Tag Archives: workshops

New reading room

New reading roomWe’re delighted to announce that our new reading room is open. Our new facility offers a much improved space for researchers with dedicated reader spaces, sockets to plug in laptops, better lighting and reference books on hand to support the primary sources from our collections. It is also much easier to access, straight down the corridor on level 3 from the green staircase/lift.

You can find out more about accessing our collections on our webpage.

 

Our new space is also available for group workshops, where material from the collections can be put on display for your group’s use. We have further information available on our teaching and learning page, or please contact special collections if you would like to find out more.

New reading room 2

Writing the 1940s

Ever wanted to find out more about writing historical fiction and give it a go?  Our FREE workshop on Tuesday 26 May, between 6 and 8pm is the place to find out!

Historical fictionWe’ll be looking at primary sources from the 1940s, all specially chosen from Brunel’s Special Collections. You’ll have the opportunity to read and handle original documents, to help you find inspiration. The tutor, Emma Filtness, will help you plan and begin writing a poem, story or other creative piece that explores the time period. This workshop is suitable for those new to writing historical fiction as well as those more experienced who are looking for fresh inspiration and the chance to work with original documents.

The workshop is free, but places are limited so that everyone can have a chance to see and handle the documents. Please book a place in advance. If you have any questions please email Special Collections.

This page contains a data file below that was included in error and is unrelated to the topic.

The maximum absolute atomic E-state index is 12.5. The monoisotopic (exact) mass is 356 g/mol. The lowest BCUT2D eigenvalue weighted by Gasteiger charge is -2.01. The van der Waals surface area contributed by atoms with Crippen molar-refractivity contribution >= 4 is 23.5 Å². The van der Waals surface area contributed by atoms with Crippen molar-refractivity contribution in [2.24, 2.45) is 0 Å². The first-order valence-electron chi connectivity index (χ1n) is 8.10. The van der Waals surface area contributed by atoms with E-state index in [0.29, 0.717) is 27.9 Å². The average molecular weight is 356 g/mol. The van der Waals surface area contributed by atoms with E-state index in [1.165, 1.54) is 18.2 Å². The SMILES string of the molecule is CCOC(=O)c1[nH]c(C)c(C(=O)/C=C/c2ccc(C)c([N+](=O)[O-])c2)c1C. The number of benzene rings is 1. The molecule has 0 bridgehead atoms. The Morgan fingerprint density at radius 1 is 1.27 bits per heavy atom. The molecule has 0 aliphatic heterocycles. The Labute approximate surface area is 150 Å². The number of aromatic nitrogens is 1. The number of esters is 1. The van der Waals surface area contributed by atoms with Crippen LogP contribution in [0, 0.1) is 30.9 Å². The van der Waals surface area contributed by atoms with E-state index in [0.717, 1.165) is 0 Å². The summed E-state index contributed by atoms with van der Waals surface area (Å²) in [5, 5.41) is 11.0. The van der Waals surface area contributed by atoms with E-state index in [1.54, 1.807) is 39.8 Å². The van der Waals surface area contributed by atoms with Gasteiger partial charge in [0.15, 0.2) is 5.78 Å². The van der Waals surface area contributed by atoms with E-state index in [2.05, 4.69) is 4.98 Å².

#DayInTheLife

As part of Explore Your Archive week, today we’re looking at a Day in the Life of Special Collections here at Brunel University.

Enquiries
Answering enquiries

 

Most days start with checking for any new enquiries about our collections, answering them, making appointments for readers to visit and checking that reader-related admin is up-to-date. We keep statistics on the number of readers who have come to use the collections, and how many items they have looked at. Most enquiries come in via email, by phone or in person, but we still get an occasional letter in the post. All of our enquiries are logged in LibAnswers, which makes it easy to keep track of statistics, and which also provides a FAQ function for users, to help answer questions we are asked regularly.
Once a week we check our environmental monitoring equipment.

The thermo-hygrograph continuously charts the temperature and relative humidity in our storage area. We have to change the chart paper on this once a week, and, at the same time, we check if there have been any fluctuations in storage conditions over the previous week. We keep the charts to provide us with a record of storage conditions throughout the years.

We use sticky traps to detect insects that might be loitering in Special Collections, as these can indicate further problems that would damage our collections, such as infestations or damp conditions. Fortunately, all we’ve caught so far is one very small spider!

You can find further information about environmental monitoring and pest management on the British Library’s Collection Care webpages.

Environment

The thermo-hygrograph

Pest

A pest monitoring trap